Research: CHAMBERS and colleagues,

Listed in Issue 66

Abstract

CHAMBERS and colleagues, National Heart and Lung Institute, Imperial College School of Medicine, Hammersmith Hospital, London, UK, J.kooner@ic.ac.uk investigated whether endothelial function is impaired in nonpregnant women with previous preeclampsia and whether endothelial dysfunction is mediated by oxidative stress.

Background

Preeclampsia is thought to result from the release of placental factors that damage the maternal vascular endothelium. Most studies, however, have been conducted during pregnancy, so it has not been possible to separate maternal from placental mechanisms underlying the endothelial dysfunction.

Methodology

A case-control study was conducted at 3 hospital maternity units in London, UK between July 1997 and June 2000 and involved 113 women with previous preeclampsia (n=78 with a single episode; n=35 with recurrent episodes) and 48 women with previous uncomplicated pregnancies. All were at least 3 months (median, 3 years) postpartum. The main outcome measures were brachial artery flow-mediated (endothelium-dependent) and glycerol trinitrate-induced (endothelium-independent) dilatation. These measures were compared between previously preeclamptic women and controls, and were repeated in 15 cases and 15 controls after administration of 1 gram ascorbic acid (vitamin C) intravenously.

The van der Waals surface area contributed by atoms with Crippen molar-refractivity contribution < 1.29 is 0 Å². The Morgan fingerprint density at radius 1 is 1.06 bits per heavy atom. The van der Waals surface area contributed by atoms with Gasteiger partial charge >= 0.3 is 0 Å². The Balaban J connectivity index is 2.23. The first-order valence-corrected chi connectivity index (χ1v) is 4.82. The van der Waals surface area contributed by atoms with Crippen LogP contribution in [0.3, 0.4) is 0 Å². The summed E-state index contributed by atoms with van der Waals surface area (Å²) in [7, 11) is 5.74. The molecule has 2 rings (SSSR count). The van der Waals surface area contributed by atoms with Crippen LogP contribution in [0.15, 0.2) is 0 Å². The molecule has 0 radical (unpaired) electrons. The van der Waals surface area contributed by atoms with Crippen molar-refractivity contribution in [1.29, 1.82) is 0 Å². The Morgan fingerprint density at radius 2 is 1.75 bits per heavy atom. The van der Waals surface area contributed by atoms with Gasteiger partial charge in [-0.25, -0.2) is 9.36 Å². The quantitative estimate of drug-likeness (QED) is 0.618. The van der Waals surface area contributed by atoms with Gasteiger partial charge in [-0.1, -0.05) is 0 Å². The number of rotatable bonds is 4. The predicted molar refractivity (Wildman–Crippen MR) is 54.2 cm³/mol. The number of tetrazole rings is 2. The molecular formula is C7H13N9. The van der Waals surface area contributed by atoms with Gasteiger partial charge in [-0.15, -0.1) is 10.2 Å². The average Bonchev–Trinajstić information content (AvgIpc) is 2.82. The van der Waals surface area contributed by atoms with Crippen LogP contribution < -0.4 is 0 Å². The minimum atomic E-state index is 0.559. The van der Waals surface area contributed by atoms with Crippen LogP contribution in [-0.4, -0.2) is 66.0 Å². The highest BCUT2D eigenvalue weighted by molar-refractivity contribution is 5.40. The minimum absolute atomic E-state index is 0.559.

Results

Mean flow-mediated dilatation was lower in women with previous preeclampsia (recurrent group, 0.9%; single-episode group, 2.7%; controls, 4.7%; p<0.001). Glycerol trinitrate-induced dilatation was similar in the 3 groups (19.5%, 21.0% and 21.0% respectively). Impaired flow-mediated dilatation in previously preeclamptic women was not accounted for by recognized vascular risk factors. Ascorbic acid increased flow-mediated dilatation in previously preeclamptic women (from 2.6% at baseline to 5.6%; p=0.001), but not in controls (baseline, 6.2% versus 6.7% after ascorbic acid).

Conclusion

The results indicate that endothelial function is impaired in nonpregnant women with previous preeclampsia, is not explained by established maternal risk factors, but is reversed by administration of the antioxidant ascorbic acid.

References

Chambers JC et al. Association of maternal endothelial dysfunction with preeclampsia. Journal of the American Medical Association (JAMA) 285 (12): 1607-12. Mar 2001.

Comment

This is a highly interesting finding. Positive Health will be publishing an article in Issue 69 about Intravenous Vitamin C Therapy by Stephen Levine Ph.D.

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